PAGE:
Opt outs honoured: No - data flow is not identifiable (Does not include the flow of confidential data)

Sensitive: Non Sensitive, and Sensitive

When: 2019/11 — 2020/07.

Repeats: Ongoing

Legal basis: Health and Social Care Act 2012 – s261(1) and s261(2)(b)(ii)

Categories: Anonymised - ICO code compliant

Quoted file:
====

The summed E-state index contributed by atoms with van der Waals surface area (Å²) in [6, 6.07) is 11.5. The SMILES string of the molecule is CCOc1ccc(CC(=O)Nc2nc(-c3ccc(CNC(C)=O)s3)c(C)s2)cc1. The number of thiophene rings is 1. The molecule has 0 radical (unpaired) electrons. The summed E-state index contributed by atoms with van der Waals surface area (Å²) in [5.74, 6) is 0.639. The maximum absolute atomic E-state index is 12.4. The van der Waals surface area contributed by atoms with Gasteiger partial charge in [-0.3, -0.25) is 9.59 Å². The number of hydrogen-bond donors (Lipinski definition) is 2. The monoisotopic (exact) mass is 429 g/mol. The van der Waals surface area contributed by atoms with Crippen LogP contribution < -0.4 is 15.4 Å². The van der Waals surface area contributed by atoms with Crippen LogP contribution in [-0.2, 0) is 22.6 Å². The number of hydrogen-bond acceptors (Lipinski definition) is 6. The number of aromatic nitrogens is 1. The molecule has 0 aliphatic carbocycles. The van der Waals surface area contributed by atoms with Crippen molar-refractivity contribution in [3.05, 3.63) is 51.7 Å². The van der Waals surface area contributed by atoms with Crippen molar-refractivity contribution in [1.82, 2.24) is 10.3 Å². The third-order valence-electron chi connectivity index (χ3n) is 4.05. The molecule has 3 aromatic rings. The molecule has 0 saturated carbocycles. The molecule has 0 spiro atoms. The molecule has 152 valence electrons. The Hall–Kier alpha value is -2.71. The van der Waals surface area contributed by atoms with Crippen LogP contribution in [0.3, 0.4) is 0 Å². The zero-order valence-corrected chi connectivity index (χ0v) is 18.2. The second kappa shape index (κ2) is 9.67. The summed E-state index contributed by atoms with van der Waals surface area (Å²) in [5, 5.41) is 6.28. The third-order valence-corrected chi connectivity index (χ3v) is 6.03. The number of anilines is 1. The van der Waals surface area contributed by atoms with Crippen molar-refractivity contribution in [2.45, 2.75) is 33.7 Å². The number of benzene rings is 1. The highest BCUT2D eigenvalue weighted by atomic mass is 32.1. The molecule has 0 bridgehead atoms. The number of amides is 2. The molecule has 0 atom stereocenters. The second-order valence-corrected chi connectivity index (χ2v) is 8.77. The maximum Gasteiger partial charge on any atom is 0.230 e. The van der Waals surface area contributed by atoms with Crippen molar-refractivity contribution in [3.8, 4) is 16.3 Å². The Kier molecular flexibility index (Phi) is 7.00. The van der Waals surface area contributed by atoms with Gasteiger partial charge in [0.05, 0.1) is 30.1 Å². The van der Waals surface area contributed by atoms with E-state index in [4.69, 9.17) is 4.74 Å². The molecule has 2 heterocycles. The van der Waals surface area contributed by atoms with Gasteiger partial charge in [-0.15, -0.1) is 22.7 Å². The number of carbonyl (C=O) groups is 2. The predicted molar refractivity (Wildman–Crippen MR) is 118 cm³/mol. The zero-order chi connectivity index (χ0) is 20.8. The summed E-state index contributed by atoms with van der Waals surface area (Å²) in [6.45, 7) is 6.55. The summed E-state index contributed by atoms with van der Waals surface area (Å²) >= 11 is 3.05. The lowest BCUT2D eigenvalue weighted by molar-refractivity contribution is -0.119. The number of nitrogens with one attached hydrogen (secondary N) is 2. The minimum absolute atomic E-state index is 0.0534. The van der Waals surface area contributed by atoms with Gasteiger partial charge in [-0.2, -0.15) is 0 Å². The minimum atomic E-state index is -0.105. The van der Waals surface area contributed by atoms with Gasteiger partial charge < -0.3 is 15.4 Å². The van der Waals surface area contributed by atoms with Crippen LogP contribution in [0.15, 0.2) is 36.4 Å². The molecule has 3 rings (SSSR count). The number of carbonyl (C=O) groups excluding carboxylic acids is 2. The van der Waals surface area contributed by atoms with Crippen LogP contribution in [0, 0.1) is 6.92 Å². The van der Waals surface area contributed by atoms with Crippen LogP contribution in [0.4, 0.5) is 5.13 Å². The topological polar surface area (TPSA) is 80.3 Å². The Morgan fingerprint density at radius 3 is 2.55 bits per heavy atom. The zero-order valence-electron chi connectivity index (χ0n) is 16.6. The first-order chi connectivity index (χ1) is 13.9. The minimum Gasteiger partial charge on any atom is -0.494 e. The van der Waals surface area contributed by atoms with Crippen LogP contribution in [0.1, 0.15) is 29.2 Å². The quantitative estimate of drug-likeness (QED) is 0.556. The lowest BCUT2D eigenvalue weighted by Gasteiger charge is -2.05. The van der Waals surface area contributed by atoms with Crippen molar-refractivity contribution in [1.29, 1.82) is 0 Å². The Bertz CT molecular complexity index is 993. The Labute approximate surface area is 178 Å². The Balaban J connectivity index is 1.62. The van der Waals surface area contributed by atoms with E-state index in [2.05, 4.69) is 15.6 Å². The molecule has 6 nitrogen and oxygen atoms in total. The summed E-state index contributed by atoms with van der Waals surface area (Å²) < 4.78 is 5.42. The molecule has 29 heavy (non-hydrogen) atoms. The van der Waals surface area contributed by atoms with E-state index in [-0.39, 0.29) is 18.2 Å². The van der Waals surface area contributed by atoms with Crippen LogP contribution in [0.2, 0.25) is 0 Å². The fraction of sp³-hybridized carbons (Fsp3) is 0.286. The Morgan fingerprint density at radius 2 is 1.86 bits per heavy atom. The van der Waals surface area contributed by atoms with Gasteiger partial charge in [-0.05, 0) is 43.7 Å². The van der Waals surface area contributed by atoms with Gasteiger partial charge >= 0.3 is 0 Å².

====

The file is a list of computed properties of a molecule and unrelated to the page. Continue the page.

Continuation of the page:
Datasets:

  • Hospital Episode Statistics Accident and Emergency
  • Hospital Episode Statistics Outpatients
  • Hospital Episode Statistics Admitted Patient Care
  • Hospital Episode Statistics Critical Care
  • Civil Registration - Deaths
  • HES:Civil Registration (Deaths) bridge

Objectives: